However, one of the first things that struck me about this town when I moved here was the public-spiritedness of the locals. The tractor parade that brings out the crowds, the free pancake breakfast during the county fair. The fundraiser for playground equipment and the support for the Paderewski festival. The friendliness that would give a box of hats to a complete stranger.
I’m grateful for the hats and I’m grateful for this town for taking me in. Here’s hoping we come roaring back.
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New Year’s Eve. In my cubical at work, I noticed on my wrist a weird-looking sore filled with a clearish liquid. I'd never seen anything like it. Huh, I thought. Did a bug bite me?
I felt a little feverish, but I didn’t connect it to the strange sore on my wrist. And I really didn’t want to think I was sick. It was New Year’s Eve! My boyfriend and I and a group of friends had tickets to a party at a hotel, the kind where everybody dressed in their fanciest clothes and danced the new year in. I’d seen so many movies with those kinds of parties, including When Harry Met Sally, but I’d never been to one. I’d always wanted to go. That year, I’d talked my friends into it and purchased the (at age 24 or 25, for me) expensive tickets. It was finally happening.
Like most people in the office, I cut out early that day. When I got home, I took my temperature. It was over 100 and climbing. I had to admit it: I was sick. But I wanted to go so badly, had been looking forward to the party for so long.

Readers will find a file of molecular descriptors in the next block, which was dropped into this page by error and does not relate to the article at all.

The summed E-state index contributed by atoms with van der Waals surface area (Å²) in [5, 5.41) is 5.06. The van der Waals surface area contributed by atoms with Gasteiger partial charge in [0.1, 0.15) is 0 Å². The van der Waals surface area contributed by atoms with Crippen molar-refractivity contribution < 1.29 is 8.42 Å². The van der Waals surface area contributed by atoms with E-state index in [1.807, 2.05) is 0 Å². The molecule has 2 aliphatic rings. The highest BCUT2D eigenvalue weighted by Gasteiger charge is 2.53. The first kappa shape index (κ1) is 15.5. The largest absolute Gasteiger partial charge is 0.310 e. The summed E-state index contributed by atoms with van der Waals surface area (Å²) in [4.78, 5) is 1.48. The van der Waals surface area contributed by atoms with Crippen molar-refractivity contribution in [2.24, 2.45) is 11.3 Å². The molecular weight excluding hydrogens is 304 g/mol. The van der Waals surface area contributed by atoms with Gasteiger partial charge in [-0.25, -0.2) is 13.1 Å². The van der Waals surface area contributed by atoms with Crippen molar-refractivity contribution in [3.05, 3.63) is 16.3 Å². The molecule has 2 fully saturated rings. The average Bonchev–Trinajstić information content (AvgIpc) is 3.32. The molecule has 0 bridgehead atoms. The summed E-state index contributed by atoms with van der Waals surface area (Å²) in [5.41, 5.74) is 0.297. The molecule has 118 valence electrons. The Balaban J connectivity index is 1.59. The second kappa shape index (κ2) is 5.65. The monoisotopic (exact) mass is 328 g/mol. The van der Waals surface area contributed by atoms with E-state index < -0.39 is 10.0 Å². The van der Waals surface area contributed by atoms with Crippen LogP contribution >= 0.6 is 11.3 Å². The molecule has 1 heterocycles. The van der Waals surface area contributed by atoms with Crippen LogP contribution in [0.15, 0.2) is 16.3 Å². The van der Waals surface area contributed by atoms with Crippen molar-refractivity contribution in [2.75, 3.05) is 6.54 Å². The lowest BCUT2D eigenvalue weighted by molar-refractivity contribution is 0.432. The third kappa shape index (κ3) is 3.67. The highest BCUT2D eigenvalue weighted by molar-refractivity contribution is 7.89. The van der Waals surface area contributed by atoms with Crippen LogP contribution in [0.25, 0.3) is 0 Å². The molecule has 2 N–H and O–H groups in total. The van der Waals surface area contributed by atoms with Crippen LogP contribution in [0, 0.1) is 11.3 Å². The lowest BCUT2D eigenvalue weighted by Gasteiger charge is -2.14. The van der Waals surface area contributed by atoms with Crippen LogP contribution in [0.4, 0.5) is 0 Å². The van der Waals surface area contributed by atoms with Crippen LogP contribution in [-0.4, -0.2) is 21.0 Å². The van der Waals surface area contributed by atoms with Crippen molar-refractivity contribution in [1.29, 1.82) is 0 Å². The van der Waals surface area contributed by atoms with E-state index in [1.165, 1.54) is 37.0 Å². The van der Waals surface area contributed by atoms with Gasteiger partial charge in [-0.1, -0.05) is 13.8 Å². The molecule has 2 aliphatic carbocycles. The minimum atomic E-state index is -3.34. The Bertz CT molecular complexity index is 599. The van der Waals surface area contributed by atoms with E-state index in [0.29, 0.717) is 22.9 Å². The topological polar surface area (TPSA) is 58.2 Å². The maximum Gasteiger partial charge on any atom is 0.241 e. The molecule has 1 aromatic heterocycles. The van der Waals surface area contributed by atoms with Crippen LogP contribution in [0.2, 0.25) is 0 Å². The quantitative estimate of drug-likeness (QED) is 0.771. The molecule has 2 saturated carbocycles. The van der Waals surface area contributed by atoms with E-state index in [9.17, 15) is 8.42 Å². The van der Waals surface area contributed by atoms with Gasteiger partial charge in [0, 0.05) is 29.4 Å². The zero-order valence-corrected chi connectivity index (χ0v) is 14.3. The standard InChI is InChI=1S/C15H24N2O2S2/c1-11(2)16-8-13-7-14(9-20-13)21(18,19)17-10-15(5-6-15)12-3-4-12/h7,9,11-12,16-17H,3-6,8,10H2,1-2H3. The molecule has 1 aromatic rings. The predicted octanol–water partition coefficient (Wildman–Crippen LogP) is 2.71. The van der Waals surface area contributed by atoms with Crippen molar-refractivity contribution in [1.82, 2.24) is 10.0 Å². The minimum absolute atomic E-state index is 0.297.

I decided I would attend anyway. I wore my favorite black dress (the same one I wore as Madame X) with a silver belt and a new hat: black with silver-patterned lace. I was running a pretty high fever, but I didn’t have other symptoms. I’d already forgotten about the weird sore on my wrist. So, I went to the party. Though it wasn’t as wonderful as a movie party, it was still fun. As CDs had recently ousted vinyl as the music format of choice, the decorators had hung records from the ceiling as decorations. (I remember one called “Rubber Glove Seduction”). No live band, but a D.J. played good music. I loved to dance so much, I almost forgot my fever.
The lighting conditions were terrible for photos, but here I am, running a fever of 101 or so, showered with confetti. Living my dream.